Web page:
Some gender law opponents using women’s rights to ‘hide’ transphobia

First Minister Nicola Sturgeon said there are Gender Act opponents who are using women's rights to hide their transphobia (PA).

First Minister Nicola Sturgeon said there are Gender Act opponents who are using women’s rights to hide their transphobia (PA).

Nicola Sturgeon has claimed that some opponents of gender-recognition reform are using women’s rights as an “admissibility cover” for transphobia.

However, the First Minister stressed that not all opponents of his Government’s Gender Recognition Reform Act hold this view.

The UK Government blocked the bill from enactment, citing its impact on equality legislation across the UK, triggering a constitutional dispute likely to go to court.

In an interview with Global’s The News Agents podcast, Sturgeon said: “In the past, I’ve heard people who I’ve never heard of defending women’s rights, politicians claiming to be advocates for women’s rights.

“Actually, I’ve heard of some support policies… that go against women’s rights.

“We have a law that appears later in this Parliament on criminal justice reform to try to deal with low conviction rates for rape and sexual assault, we will be dealing with the law in months to get around the abortion buffer zones.

“In the context of the trans debate, it will be interesting to see how many so-called women’s rights advocates don’t suddenly think that all women’s rights really matter.

“There are some people I think have decided to use women’s rights as a sort of cloak of acceptability to cover up what transphobia is.

“Now, again, it’s not everyone who opposes this bill. I want to be very clear about this.

“However, there are people who oppose this Bill, who takes the guise of women’s rights to make it acceptable, but you will find that while they are transphobic, they are also extremely misogynistic, often homophobic, and possibly racist in some of them. ”

Rachael Hamilton, a Scottish Tories equality spokesperson and one of the Bill’s loudest opponents, described the First Minister’s comments as “disgusting and hopeless allegations”.

“The last few days have shown Nicola Sturgeon’s gender identity reforms to be legally questionable, highly unpopular, and potentially harmful to women,” she added.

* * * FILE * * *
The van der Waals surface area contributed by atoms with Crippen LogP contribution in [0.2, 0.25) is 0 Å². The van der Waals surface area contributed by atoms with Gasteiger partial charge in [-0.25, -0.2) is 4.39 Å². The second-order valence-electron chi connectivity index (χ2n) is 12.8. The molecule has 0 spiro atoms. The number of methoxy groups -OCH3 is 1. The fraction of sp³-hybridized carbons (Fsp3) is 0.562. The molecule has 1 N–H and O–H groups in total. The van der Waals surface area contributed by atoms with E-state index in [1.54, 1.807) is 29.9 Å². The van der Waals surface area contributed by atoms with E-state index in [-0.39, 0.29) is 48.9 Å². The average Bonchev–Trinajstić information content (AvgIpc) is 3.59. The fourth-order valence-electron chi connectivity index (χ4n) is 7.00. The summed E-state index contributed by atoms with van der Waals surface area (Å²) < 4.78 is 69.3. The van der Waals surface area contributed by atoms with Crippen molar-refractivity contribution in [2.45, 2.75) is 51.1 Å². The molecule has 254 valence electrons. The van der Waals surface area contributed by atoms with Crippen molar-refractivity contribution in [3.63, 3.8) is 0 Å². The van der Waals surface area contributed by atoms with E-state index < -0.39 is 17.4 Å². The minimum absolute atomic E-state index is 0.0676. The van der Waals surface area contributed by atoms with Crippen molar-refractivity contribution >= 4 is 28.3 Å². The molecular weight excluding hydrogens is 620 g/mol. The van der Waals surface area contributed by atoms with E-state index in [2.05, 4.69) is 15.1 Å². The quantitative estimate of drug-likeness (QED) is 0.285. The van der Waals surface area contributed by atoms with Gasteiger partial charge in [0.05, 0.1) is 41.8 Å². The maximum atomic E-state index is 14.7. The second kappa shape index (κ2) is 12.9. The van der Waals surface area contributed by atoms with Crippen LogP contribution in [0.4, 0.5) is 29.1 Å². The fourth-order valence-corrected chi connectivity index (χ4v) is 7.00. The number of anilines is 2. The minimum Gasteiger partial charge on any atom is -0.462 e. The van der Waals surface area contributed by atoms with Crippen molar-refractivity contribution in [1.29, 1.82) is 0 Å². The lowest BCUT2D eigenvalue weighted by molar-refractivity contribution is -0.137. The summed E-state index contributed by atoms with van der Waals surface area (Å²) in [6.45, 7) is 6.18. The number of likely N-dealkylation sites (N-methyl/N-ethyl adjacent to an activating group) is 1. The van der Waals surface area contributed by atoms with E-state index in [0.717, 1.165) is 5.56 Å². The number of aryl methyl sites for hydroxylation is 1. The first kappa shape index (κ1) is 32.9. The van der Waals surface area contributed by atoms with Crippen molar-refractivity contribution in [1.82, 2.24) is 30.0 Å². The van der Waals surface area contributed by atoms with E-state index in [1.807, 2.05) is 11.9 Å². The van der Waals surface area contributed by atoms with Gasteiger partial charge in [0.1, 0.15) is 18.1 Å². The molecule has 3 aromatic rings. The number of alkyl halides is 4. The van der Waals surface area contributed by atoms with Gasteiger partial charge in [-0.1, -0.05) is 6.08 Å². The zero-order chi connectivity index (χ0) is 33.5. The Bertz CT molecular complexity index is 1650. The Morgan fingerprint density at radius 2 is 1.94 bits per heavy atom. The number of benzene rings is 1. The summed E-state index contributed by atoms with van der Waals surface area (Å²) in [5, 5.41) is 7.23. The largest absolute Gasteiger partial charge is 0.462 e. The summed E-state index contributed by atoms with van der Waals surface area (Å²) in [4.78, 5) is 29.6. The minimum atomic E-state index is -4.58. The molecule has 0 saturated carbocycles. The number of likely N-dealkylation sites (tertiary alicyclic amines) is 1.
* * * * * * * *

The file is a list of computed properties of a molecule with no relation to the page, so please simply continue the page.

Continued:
“Nevertheless, Nicola Sturgeon prefers to launch unfounded defamation attacks on those who disagree with her, rather than deal with criticism and admit she’s wrong.”

The First Minister also said she was no longer certain that the UK Government would not dissolve the Scottish Parliament, given the use of the Article 35 mandate to block gender reforms.

“Over the years I’ve heard people who have been on my side in the independence debate say, ‘Conservatives can dissolve the Scottish Parliament or take away important powers entirely,'” he said.

“I have always resisted this, this is exaggeration, let’s not go down that road.

“Now, I still don’t think they’re going to try to dissolve the Scottish Parliament – ​​am I 100% sure of that now? No.

“But other than that, I think it’s a concerted effort to undermine this parliament, undermine its legitimacy and remove its powers.”

He added that some within the Conservative Party “absolutely” thought they wanted to eliminate Holyrood.

Elsewhere in the interview, Ms Sturgeon said it needed “reflection” about the appointment of BBC chief Richard Sharp.

Sharp’s appointment is currently under review amid disclosures about his role in helping Boris Johnson get a loan.

When asked if Sharp would resign, the SNP leader said: “There are people in the queue of people in public office who probably need to resign above him now, and one of them is a former chancellor, but I think he should be, considering what has come up about his role or his alleged role. I must say, when brokering a loan facility for an incumbent prime minister, then perhaps he should consider himself the head of the BBC.

“Does this help the BBC? … I think the process of appointing the future chairman of the BBC should also be considered.”

Talking about the BBC’s impartiality, he said: “Is there a perception of bias in the BBC?

“I think it’s a real danger for the BBC that’s starting to be the case, and the Richard Sharp saga, whatever you call it, I don’t think it’s going to help.”

The First Minister was also asked if he had read the Duke of Sussex’s memoirs.

He said: “I think people, especially those who want to preserve the monarchy, better listen and think.

“They probably don’t agree completely. But, you know, she’s describing her childhood trauma, grieving deeply, you felt like she was living a life that she couldn’t handle or be herself.

“He felt that the relationship between the royal family and the media was a bit toxic.

“I think there’s a lot out there that shouldn’t be overlooked.”

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